|Concepts and Planning||<<||>>|
You use permissions to control access to resources. A permission provides specific authorization to perform an action. Different levels of permissions exist for different objects.
You can also use built-in groups of permissions, called roles. For example, the Admin role gives a user a number of permissions, including Add child, Modify user attributes, and Delete.
Mailbox Permissions You grant permission to log on to a mailbox by using the Microsoft Exchange Server Administrator program. You can set one or more Windows NT user accounts to have user permission on a mailbox. When a user attempts to log on to a mailbox, Microsoft Exchange Server determines whether that user has permission to access that mailbox.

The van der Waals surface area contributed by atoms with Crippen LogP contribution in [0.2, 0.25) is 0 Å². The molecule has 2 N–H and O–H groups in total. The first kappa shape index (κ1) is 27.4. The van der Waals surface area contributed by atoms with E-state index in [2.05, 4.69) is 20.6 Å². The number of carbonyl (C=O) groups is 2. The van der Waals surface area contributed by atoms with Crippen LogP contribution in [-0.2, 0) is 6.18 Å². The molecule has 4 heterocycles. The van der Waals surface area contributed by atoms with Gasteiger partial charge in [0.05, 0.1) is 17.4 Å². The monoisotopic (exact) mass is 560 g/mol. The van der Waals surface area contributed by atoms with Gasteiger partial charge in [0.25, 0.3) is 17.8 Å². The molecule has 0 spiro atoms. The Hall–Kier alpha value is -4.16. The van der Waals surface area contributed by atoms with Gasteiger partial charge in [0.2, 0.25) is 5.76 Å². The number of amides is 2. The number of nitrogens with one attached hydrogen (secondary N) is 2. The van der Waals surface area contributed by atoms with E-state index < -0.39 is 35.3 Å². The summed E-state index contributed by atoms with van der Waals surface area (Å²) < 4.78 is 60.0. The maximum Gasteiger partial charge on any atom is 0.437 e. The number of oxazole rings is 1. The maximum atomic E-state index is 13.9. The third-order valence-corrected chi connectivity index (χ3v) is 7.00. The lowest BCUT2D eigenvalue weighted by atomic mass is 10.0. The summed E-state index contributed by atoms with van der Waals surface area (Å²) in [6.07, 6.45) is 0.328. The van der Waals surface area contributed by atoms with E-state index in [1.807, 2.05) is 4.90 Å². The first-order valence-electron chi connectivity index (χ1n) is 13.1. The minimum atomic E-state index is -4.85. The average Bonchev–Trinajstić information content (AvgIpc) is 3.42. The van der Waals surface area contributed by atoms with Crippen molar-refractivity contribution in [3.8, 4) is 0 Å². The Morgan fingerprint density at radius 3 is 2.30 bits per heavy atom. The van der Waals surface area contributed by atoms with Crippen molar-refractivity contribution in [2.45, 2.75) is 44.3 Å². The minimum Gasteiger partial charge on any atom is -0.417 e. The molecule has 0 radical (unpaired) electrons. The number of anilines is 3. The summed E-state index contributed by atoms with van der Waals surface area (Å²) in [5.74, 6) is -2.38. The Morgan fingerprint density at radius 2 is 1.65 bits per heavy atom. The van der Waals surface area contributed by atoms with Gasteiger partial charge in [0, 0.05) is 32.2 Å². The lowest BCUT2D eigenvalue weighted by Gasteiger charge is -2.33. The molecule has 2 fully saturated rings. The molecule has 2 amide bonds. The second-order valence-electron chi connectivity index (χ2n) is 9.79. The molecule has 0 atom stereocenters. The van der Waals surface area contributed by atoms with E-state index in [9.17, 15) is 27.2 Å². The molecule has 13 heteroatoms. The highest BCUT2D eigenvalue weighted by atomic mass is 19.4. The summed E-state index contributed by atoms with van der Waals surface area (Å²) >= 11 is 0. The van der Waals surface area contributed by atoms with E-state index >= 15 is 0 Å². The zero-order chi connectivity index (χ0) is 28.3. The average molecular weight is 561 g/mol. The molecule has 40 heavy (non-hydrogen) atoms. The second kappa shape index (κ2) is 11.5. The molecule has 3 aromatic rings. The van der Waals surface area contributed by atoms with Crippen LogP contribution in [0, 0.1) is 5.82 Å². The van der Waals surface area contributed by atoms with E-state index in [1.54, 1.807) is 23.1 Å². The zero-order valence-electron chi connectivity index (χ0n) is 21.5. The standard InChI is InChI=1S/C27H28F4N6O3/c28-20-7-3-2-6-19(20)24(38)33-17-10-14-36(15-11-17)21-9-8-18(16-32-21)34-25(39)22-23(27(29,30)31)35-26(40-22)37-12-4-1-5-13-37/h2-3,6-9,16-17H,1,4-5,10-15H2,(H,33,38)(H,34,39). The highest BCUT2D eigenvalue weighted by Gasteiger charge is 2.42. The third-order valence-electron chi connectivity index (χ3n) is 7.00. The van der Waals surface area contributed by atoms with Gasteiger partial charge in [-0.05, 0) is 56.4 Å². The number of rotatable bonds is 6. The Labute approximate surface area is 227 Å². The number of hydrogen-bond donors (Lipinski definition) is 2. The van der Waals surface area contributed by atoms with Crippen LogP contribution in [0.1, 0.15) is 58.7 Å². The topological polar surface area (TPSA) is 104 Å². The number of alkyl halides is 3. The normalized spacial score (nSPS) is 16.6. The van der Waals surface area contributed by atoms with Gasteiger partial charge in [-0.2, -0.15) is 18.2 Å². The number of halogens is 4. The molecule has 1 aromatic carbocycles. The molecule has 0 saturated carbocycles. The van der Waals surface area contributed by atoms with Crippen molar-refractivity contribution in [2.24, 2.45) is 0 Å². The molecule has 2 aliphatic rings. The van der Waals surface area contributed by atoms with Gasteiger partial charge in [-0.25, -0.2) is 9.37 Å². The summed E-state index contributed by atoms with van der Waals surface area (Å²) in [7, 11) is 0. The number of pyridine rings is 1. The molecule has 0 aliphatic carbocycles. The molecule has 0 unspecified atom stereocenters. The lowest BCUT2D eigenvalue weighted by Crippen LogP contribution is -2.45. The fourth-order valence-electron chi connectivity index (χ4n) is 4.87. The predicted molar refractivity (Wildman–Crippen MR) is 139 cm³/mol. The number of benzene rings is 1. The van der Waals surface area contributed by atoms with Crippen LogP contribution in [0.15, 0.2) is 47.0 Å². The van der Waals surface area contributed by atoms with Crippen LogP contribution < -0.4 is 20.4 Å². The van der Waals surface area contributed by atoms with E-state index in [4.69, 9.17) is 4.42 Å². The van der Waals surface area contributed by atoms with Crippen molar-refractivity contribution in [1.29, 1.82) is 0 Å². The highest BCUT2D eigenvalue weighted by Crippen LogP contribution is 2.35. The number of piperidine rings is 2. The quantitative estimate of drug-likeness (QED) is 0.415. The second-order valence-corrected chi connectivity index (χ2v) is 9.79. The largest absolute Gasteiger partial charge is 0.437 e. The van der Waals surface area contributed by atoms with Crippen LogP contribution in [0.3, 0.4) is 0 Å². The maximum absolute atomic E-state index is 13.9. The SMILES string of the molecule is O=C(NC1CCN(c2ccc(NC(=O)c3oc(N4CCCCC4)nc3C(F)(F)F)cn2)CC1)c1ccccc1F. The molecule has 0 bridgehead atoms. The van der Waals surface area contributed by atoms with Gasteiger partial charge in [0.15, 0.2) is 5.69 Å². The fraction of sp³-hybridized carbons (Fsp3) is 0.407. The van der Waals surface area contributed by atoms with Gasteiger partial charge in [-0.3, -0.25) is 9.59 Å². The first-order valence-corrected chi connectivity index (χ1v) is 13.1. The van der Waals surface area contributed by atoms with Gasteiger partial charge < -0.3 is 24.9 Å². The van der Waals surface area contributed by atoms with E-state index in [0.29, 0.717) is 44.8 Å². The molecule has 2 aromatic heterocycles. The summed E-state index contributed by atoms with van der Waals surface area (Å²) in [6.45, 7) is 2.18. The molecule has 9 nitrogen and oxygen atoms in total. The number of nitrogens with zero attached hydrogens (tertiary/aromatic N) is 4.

Public Folder Permissions Permission to access a public folder can be granted by the owner of a public folder, through Microsoft Outlook. Permissions to use public folders can be given to mailboxes, distribution lists, and public folders. For example, you can create an Employees distribution list and a Managers distribution list and, for each list, define different permissions on the Company Policies public folder. The Employees distribution list might have read-only permission, whereas the Managers list might have both reading and writing permissions.
Directory Permissions Permissions to use the directory are granted to Windows NT user accounts. Users logged on to the Windows NT domain can view the directory in the Administrator program, but they need permission to modify it. An example of a directory permission is Add child, which enables users who have this permission on the Recipients container to create mailboxes.